Description

A creativity blog - including reviews, photographs and discussion on a variety of things; such as dragons and other things almost but not quite completely entirely unlike tea.

Sunday, 13 October 2013

Grandma Anni's cream cake




So. One of the prettiest renditions of this particular cake recipe of mine. Or, it's not mine, but Grandma Anni's. I once read in Pirkka, or someplace else where they often have baking and cooking recipes, that you're supposed to name a cake recipe after the person you got it from. If going by that rule I should then probably call this Mom's cream cake, as this is the cake my mom would bake, two of them, every single weekend when I was growing up and there were three older brothers and my dad also there to eat their fill. It is still this particular cake mix that tastes like childhood to me. But my mom got the recipe from my father's mother, grandma Anni, so I'm calling this Anni-mummun kermakakku, or Grandma Anni's cream cake, because of that. I don't think I've ever had this cake as made by my granny though, but the ones my mom makes are just heavenly, and I think I'm getting nearer to her level each time I bake one or two of these. Sometimes I also call this "the miracle cake" because no matter how badly it seems to fail, it never quite does. Fail, that is.

I don't always understand the cake logic though. This time round, I made two cakes, in the picture is the first one out of the oven. While making the mix, it seemed to get a bit too thick in my opinion, but it evened out nicely into the form and rose well in the oven and ended up being really soft, making it a real careful operation to lift and get inside a plastic bag. It also fell away from the form all by itself. The other one I made felt so much better in the mixing phase, it was fluffy, soft and easy to get nice and tidy into the form. But then it seemed to stick to the bottom of the form more, it was a pain to get out without slicing it up and it also felt to be thicker and heavier than the earlier one. I managed to get it out nicely though, with the help of a wet towel and careful knife-work.

The recipe, in all it's simplicity is as follows:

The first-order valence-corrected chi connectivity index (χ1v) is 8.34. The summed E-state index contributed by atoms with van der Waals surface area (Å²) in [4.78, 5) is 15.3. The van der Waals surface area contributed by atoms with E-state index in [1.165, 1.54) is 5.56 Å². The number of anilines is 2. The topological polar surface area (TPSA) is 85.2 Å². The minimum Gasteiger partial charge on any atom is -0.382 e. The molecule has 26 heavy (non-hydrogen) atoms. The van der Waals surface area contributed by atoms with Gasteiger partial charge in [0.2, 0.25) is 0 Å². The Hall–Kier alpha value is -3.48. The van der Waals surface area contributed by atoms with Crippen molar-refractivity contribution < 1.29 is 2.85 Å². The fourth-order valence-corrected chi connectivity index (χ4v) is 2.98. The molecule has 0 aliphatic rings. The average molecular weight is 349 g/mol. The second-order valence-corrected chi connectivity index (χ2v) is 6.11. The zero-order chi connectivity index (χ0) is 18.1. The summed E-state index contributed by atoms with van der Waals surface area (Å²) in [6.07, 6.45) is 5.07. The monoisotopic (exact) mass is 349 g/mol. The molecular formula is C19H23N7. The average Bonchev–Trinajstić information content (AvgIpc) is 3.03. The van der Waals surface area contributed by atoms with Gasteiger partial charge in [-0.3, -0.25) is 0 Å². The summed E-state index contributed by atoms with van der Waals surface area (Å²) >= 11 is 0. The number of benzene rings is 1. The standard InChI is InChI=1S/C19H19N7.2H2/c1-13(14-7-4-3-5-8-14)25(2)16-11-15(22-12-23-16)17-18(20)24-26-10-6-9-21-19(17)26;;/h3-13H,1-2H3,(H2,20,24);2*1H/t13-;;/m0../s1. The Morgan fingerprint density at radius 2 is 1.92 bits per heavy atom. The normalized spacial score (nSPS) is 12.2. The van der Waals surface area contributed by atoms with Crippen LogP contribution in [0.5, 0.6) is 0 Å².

Break four eggs into a mixing bowl, add two coffee cups of sugar (these would be around 1,5dl - my granny always used coffee cups as measure, so even though the amounts were always a bit uneven, depending on the cup, they would be around the same in relation to one another) and whip until it resembles whipped cream. Add one cup of melted butter and one cup of cream (sour or not). In a separate bowl, mix together two cups of wheat flour, one teaspoon of baking soda, a half teaspoon (or so) of kardemumma and one teaspoon of cinnamon. Add the flour into the mix after mixing the butter and cream into it evenly. You might want to just "turn" the flour into the mix, but I'm always lazy and just use the same mixer, just at a bit lower speed. Hasn't been a disaster yet. Butter the sides of a form and flour them with oatmeal - gives the cake its pretty exterior. Heat up the oven to 150 degrees centigrade (preferably a little earlier than this! I often forget to do it myself...) and put the form, into which you've obviously poured the cake mix by now, in. Keep in 150 degrees until the mix rises to the edges of the form or max 20 minutes. After that, turn the heat up to 200 degrees. And then you're on your own, because I never seem to remember what is the "exact" time it needs to be there - I go a bit by feel, a bit by look and a bit by smell. I also stick in toothpicks to test whether it's good or not. One good way to tell is if the cake starts to be loose from the edges, but this doesn't always happen, as I witnessed today with the second cake. It doesn't matter if the crust gets a little black, as it's going to be at the bottom of the cake once you turn it out of the form. One time, I remember, I kept checking the cake at least fifty times, and never taking it out - I was baking it for a party or something and wanted it to be perfect - and the heat must have varied a lot inside the oven with me opening and closing the door so many times, but eventually, the cake turned out really nice. And that's one of the reasons I like to call it "the miracle cake".

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